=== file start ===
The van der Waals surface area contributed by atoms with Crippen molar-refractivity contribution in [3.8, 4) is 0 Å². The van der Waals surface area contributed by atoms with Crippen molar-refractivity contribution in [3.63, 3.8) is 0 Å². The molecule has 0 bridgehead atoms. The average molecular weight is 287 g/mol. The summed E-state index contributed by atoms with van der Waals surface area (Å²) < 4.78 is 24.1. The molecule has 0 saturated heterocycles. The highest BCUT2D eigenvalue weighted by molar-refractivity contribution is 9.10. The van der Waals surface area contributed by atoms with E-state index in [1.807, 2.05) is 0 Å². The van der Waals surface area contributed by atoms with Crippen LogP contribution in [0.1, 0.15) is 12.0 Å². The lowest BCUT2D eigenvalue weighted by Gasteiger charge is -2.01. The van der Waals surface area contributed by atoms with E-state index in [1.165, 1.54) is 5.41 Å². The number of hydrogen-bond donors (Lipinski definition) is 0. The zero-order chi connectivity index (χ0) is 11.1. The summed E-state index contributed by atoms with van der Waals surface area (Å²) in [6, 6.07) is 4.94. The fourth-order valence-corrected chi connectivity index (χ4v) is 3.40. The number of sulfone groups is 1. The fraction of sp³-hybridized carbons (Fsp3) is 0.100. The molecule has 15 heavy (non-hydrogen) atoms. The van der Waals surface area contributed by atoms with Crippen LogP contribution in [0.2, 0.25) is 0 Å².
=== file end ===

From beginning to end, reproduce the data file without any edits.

The van der Waals surface area contributed by atoms with Crippen molar-refractivity contribution in [3.8, 4) is 0 Å². The van der Waals surface area contributed by atoms with Crippen molar-refractivity contribution in [3.63, 3.8) is 0 Å². The molecule has 0 bridgehead atoms. The average molecular weight is 287 g/mol. The summed E-state index contributed by atoms with van der Waals surface area (Å²) < 4.78 is 24.1. The molecule has 0 saturated heterocycles. The highest BCUT2D eigenvalue weighted by molar-refractivity contribution is 9.10. The van der Waals surface area contributed by atoms with E-state index in [1.807, 2.05) is 0 Å². The van der Waals surface area contributed by atoms with Crippen LogP contribution in [0.1, 0.15) is 12.0 Å². The lowest BCUT2D eigenvalue weighted by Gasteiger charge is -2.01. The van der Waals surface area contributed by atoms with E-state index in [1.165, 1.54) is 5.41 Å². The number of hydrogen-bond donors (Lipinski definition) is 0. The zero-order chi connectivity index (χ0) is 11.1. The summed E-state index contributed by atoms with van der Waals surface area (Å²) in [6, 6.07) is 4.94. The fourth-order valence-corrected chi connectivity index (χ4v) is 3.40. The number of sulfone groups is 1. The fraction of sp³-hybridized carbons (Fsp3) is 0.100. The molecule has 15 heavy (non-hydrogen) atoms. The van der Waals surface area contributed by atoms with Crippen LogP contribution in [0.2, 0.25) is 0 Å².